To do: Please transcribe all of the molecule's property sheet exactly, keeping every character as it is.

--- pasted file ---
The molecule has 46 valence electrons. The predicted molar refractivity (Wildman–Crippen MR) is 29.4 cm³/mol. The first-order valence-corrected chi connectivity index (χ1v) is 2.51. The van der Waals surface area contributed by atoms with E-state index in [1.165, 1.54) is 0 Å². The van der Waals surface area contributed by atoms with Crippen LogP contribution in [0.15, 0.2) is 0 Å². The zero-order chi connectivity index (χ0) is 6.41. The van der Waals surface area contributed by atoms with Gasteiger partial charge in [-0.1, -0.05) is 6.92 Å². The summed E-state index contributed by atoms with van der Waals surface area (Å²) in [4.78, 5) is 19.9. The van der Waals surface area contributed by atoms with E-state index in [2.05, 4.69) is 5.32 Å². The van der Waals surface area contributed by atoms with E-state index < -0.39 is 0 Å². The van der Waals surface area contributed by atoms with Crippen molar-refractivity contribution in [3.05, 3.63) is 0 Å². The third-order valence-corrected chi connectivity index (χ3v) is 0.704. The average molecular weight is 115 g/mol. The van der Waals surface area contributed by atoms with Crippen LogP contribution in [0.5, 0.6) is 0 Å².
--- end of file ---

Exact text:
The molecule has 46 valence electrons. The predicted molar refractivity (Wildman–Crippen MR) is 29.4 cm³/mol. The first-order valence-corrected chi connectivity index (χ1v) is 2.51. The van der Waals surface area contributed by atoms with E-state index in [1.165, 1.54) is 0 Å². The van der Waals surface area contributed by atoms with Crippen LogP contribution in [0.15, 0.2) is 0 Å². The zero-order chi connectivity index (χ0) is 6.41. The van der Waals surface area contributed by atoms with Gasteiger partial charge in [-0.1, -0.05) is 6.92 Å². The summed E-state index contributed by atoms with van der Waals surface area (Å²) in [4.78, 5) is 19.9. The van der Waals surface area contributed by atoms with E-state index in [2.05, 4.69) is 5.32 Å². The van der Waals surface area contributed by atoms with E-state index < -0.39 is 0 Å². The van der Waals surface area contributed by atoms with Crippen molar-refractivity contribution in [3.05, 3.63) is 0 Å². The third-order valence-corrected chi connectivity index (χ3v) is 0.704. The average molecular weight is 115 g/mol. The van der Waals surface area contributed by atoms with Crippen LogP contribution in [0.5, 0.6) is 0 Å².